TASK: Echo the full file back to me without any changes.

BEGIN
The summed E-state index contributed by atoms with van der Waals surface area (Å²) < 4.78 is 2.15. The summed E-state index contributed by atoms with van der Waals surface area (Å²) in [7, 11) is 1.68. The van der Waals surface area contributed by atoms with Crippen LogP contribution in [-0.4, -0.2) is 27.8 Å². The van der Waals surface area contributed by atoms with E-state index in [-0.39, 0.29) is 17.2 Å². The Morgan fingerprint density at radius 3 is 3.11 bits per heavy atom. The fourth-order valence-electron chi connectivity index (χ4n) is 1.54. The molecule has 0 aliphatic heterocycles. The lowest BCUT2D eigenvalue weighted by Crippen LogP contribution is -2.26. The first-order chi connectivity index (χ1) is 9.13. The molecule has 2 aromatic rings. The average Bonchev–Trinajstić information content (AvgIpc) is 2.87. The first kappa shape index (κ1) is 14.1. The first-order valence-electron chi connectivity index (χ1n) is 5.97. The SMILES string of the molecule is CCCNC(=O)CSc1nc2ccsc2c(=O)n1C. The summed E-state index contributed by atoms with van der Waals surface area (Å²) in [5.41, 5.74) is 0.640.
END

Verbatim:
The summed E-state index contributed by atoms with van der Waals surface area (Å²) < 4.78 is 2.15. The summed E-state index contributed by atoms with van der Waals surface area (Å²) in [7, 11) is 1.68. The van der Waals surface area contributed by atoms with Crippen LogP contribution in [-0.4, -0.2) is 27.8 Å². The van der Waals surface area contributed by atoms with E-state index in [-0.39, 0.29) is 17.2 Å². The Morgan fingerprint density at radius 3 is 3.11 bits per heavy atom. The fourth-order valence-electron chi connectivity index (χ4n) is 1.54. The molecule has 0 aliphatic heterocycles. The lowest BCUT2D eigenvalue weighted by Crippen LogP contribution is -2.26. The first-order chi connectivity index (χ1) is 9.13. The molecule has 2 aromatic rings. The average Bonchev–Trinajstić information content (AvgIpc) is 2.87. The first kappa shape index (κ1) is 14.1. The first-order valence-electron chi connectivity index (χ1n) is 5.97. The SMILES string of the molecule is CCCNC(=O)CSc1nc2ccsc2c(=O)n1C. The summed E-state index contributed by atoms with van der Waals surface area (Å²) in [5.41, 5.74) is 0.640.